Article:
Flying restrictions for pilots with a range of medical conditions could be lifted, after the European aviation regulator announced a review aimed at relaxing the rules.
Currently, pilots suffering from a variety of ailments including HIV, severe asthma or allergies and heart conditions are subject to restrictions: up to and including a total ban on taking the left- or right-hand seats in the cockpit. The guidelines are particularly strict for new trainees.
But after pressure from the UK, a review has been launched by the European Aviation Safety Agency (EASA) – the body responsible for writing the rules for airlines across the continent – into removing restrictions for those living with the virus.
The difficulties faced by HIV positive trainee pilots were highlighted last year when a man known as Andrew, who was infected with the virus, was told he would not pass the medical exam needed to qualify as a commercial pilot.
The decision was overturned by the UK Civil Aviation Authority (CAA) in January, allowing him to enrol on a training programme with easyJet, but only on the condition that he flew with a second pilot in the cockpit.
However, rapidly improving HIV treatments have brought renewed pressure on aviation regulators to review flying bans at a European level.
Experts say there have been no known accidents attributed to pilots because of the virus or medication used to treat it, and those with existing medical conditions are more closely monitored than recruits with a clean bill of health.
EASA has now said it will conduct a review of how medical certificates are issued for HIV positive candidates, with a view to extending this to other medical conditions.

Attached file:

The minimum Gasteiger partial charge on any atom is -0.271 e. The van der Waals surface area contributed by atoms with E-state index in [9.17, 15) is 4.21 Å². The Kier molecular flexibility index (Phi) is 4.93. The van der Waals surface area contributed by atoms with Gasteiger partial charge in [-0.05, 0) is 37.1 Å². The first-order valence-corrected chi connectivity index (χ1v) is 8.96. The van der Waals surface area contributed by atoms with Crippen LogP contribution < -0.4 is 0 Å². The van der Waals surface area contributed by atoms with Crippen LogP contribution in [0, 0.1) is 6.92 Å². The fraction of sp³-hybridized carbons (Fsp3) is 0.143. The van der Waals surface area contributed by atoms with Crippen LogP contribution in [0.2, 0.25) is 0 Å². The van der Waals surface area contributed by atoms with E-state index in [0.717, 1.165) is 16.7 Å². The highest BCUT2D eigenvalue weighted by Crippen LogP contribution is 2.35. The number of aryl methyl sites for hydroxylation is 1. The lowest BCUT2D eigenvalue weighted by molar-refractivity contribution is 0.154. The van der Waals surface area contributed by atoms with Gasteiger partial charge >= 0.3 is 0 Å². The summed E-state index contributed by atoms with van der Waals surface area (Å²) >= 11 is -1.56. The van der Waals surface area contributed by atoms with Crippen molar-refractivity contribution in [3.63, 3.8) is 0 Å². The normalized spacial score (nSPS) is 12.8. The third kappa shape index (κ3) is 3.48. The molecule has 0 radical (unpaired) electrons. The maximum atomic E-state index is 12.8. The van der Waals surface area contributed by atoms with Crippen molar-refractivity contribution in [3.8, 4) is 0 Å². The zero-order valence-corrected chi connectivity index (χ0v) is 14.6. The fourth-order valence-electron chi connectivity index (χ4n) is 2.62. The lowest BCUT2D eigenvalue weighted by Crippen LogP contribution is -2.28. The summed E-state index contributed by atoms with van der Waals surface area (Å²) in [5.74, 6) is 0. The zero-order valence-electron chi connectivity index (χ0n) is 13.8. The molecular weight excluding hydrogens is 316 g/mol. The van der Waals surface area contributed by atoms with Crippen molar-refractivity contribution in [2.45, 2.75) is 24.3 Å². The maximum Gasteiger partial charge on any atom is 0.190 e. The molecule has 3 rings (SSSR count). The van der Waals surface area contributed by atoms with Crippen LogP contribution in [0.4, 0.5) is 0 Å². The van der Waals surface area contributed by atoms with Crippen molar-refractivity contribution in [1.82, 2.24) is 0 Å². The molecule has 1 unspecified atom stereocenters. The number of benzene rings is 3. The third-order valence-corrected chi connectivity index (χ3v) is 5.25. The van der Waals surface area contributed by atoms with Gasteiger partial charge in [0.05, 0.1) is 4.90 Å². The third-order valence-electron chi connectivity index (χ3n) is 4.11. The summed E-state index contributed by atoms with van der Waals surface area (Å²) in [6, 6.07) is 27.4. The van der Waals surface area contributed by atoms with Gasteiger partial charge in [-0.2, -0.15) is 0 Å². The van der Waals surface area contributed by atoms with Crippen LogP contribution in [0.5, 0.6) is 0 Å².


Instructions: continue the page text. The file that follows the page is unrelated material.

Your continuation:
It said a “thorough review of recent research” was to be conducted with the intention that the review be extended to other ailments “in due course”.
EASA regulations state trainee commercial pilots with certain medical conditions are ineligible to fly.
The CAA sought an exemption from those rules for HIV in January so that a trainee could pass their initial medical test, on the condition that they only fly in “multi-pilot operations”, citing improved prognosis and fewer side effects from treatments.
The UK aviation authority now wants those restrictions to be relaxed further, meaning HIV positive pilots could undertake their training in the same way cadets living without the disease currently do, including allowing them to fly solo.
Andrew, who no longer works for easyJet and wishes to remain anonymous, said he was “shocked” that “discriminatory” restrictions were still in force across Europe, contrary to “the most up-to-date medical evidence”.
He told The Independent: “With every rejection email, I became more and more familiar with the stigma of living with HIV. I was ashamed at being told time after time that my status alone would prevent me from becoming a pilot.
“The [US] FAA and Canadian CAA have already updated their guidance to allow HIV positive persons to become pilots. It’s time for EASA to catch up, quickly.”
Overturning the ban would mean pilots with health conditions that do not pose any danger to the safety of the flight, passengers, crew or those on the ground, would be treated no differently to those operating without a medical condition.
The rules for some conditions have already been relaxed, including diabetes and heart conditions. Advancements in cardiovascular medicine, for example, mean first officers or captains who have undergone surgery can be cleared to fly.